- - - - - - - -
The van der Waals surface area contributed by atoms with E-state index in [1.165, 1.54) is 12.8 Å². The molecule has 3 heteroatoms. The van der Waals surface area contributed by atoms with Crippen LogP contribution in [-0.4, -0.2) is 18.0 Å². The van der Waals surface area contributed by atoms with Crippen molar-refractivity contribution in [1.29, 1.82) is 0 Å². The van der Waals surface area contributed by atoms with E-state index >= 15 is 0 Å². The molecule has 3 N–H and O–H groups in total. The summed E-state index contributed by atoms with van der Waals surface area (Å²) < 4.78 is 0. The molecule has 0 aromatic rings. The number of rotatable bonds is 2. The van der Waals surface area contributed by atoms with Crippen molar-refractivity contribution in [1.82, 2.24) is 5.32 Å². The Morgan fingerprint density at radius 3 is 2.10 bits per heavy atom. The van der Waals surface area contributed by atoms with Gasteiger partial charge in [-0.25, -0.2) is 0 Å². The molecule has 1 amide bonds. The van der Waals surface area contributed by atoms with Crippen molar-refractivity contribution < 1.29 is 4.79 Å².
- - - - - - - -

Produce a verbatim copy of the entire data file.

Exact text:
The van der Waals surface area contributed by atoms with E-state index in [1.165, 1.54) is 12.8 Å². The molecule has 3 heteroatoms. The van der Waals surface area contributed by atoms with Crippen LogP contribution in [-0.4, -0.2) is 18.0 Å². The van der Waals surface area contributed by atoms with Crippen molar-refractivity contribution in [1.29, 1.82) is 0 Å². The van der Waals surface area contributed by atoms with E-state index >= 15 is 0 Å². The molecule has 3 N–H and O–H groups in total. The summed E-state index contributed by atoms with van der Waals surface area (Å²) < 4.78 is 0. The molecule has 0 aromatic rings. The number of rotatable bonds is 2. The van der Waals surface area contributed by atoms with Crippen molar-refractivity contribution in [1.82, 2.24) is 5.32 Å². The Morgan fingerprint density at radius 3 is 2.10 bits per heavy atom. The van der Waals surface area contributed by atoms with Gasteiger partial charge in [-0.25, -0.2) is 0 Å². The molecule has 1 amide bonds. The van der Waals surface area contributed by atoms with Crippen molar-refractivity contribution < 1.29 is 4.79 Å².